We Barely Knew Ye

Dragon Age: Origins — Awakening Screenshot

HIGH: Oghren's joining ceremony.

LOW: The fact that it was all over at 16 hours.

WTF: Nobody seems to recognize me as an elf now. Even other elves.

The first expansion to last year's RPG masterwork Dragon Age: Origins, Awakening has the unenviable task of trying to make better something that was already great. Granted, the burden placed on Awakening is considerably smaller than if it was a full sequel, but with a $40 price tag it needs to be something more than a few new places to visit and some new items. Ultimately Awakening succeeds in being everything an expansion is expected to be, for better or for worse.

Things start six months after the events in Origins, with the player being tasked with rebuilding the Grey Warden order. An Origins character can be imported into Awakening or the player can choose to start a shiny, brand new warden. While most of the items I had in Origins transferred over without a problem, things I got from DLC (like Avernus's robes or the Warden Commander armor) do not. This wasn't particularly a problem for me as my main character was a mage, but I know others who began the game with no weapons because of this and essentially had to play most of the opening mission unarmed. The idea that we paid for these items just to see them be taken away for expansions is a tad irksome, along with the idea that I can't play the choices I made in Origins if my character died.

Still, once things get going Dragon Age works its magic (pun intended) just like in the old days of 2009. There are quite a few new powers and specializations to be found, and some of the new mage abilities (like Repulsion Field) were very welcome. Combat is identical to Origins, so PC players will get the same smooth experience, while console players will probably be disappointed yet again.

The main storyline concerning self-aware darkspawn is a good one, so no fears on that front. Awakening explores something that I was wondering about in the original as well—the idea of thinking, rational darkspawn as opposed to simple monsters. Obviously I'm not going to spoil anything, but the arc revolving around the darkspawn and their newfound motivations kept me intrigued throughout the game. Unfortunately, it didn't have to do so for that long.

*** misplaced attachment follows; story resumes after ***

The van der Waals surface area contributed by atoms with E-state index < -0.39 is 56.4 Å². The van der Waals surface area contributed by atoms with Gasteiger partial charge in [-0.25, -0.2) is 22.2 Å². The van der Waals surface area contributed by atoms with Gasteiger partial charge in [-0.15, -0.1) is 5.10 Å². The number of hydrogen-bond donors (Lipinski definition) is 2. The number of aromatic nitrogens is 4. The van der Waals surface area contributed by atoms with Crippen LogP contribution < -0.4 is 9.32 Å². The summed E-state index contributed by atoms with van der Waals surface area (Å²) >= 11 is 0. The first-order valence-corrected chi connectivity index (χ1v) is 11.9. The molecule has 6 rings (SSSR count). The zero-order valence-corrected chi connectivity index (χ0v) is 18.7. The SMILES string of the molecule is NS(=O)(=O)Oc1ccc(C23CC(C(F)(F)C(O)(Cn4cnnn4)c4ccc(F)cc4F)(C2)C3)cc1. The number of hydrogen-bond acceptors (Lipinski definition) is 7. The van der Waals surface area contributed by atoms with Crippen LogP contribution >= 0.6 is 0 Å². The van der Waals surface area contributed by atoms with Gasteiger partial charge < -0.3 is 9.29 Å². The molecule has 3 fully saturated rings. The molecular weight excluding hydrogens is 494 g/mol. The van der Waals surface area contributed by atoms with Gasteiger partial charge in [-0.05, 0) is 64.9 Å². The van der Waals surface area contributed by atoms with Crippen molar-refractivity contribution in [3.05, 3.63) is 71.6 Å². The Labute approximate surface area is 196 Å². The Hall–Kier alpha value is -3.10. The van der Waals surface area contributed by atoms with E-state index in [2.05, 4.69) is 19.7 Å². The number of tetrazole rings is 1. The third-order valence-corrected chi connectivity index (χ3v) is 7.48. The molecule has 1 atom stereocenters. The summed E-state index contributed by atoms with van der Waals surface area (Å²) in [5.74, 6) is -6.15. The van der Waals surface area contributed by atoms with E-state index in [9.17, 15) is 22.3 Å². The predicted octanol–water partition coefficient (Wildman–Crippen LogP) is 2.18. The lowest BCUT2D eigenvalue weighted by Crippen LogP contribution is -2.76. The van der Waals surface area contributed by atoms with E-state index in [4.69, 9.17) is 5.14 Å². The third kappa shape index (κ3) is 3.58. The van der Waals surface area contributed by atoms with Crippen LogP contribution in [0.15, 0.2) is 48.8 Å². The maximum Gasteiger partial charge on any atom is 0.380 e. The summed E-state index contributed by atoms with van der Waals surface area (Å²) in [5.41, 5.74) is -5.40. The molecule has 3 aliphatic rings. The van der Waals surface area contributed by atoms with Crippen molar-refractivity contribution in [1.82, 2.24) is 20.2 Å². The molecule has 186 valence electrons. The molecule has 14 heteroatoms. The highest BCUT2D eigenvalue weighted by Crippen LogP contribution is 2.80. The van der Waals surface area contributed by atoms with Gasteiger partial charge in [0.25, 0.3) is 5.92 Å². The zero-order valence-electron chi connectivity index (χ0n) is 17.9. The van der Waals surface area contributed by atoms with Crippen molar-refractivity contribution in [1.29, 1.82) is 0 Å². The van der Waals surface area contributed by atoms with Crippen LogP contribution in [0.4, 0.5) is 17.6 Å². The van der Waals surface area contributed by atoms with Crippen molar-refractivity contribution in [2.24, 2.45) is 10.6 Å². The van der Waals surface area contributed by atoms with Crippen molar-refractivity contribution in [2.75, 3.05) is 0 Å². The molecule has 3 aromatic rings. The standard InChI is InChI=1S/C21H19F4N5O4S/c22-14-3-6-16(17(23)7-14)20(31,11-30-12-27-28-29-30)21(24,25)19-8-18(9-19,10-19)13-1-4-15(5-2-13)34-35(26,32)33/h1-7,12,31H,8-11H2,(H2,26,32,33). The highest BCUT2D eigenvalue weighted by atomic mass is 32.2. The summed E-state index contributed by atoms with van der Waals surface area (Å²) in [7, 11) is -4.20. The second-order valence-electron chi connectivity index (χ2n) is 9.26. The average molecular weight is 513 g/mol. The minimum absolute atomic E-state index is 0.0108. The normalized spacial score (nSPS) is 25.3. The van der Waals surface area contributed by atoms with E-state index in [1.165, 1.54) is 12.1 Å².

Awakening is quite short, as I clocked in at about 16 hours total. This pales in comparison to the 80 or so hours I put in on my first Origins playthrough, and because of this a lot of the best aspects from Origins feel very watered-down. The new cast of characters I'm presented with has just as much potential as the original bunch did, but sadly I didn't get to see much from them due to the length, sapping Awakening of what was Origins's greatest strength. The city of Amaranthine feels much smaller and more confined than Denerim did, and while I understand that Amaranthine isn't supposed to be as grand as Ferelden's capital, the lack of a hustling hub city was really glaring.

I think it's safe to say that the cliché expression is true—players that enjoyed Origins will enjoy this as well, and future returns to Thedas will definitely be welcome. However, when it's all said and done I couldn't help but feel that the immersion was a little thin due to the relatively small amount of content. I didn't get to know the cast as much as I would've liked, and the story, while good, probably could have benefited from some more substance. I'm certainly satisfied with the experience, but at $40 I'd expect some more meat on the bones. Rating: 7.5 out of 10.

Disclosures: This game was obtained via retail download and reviewed on the PC. Approximately 16 hours of play was devoted to completing the game once.

Parents: This game has been rated M by the ESRB. The same rules apply here as they did in the original—no kiddies.

Deaf & Hard of Hearing: All spoken lines are subtitles and there are no significant audio cues.

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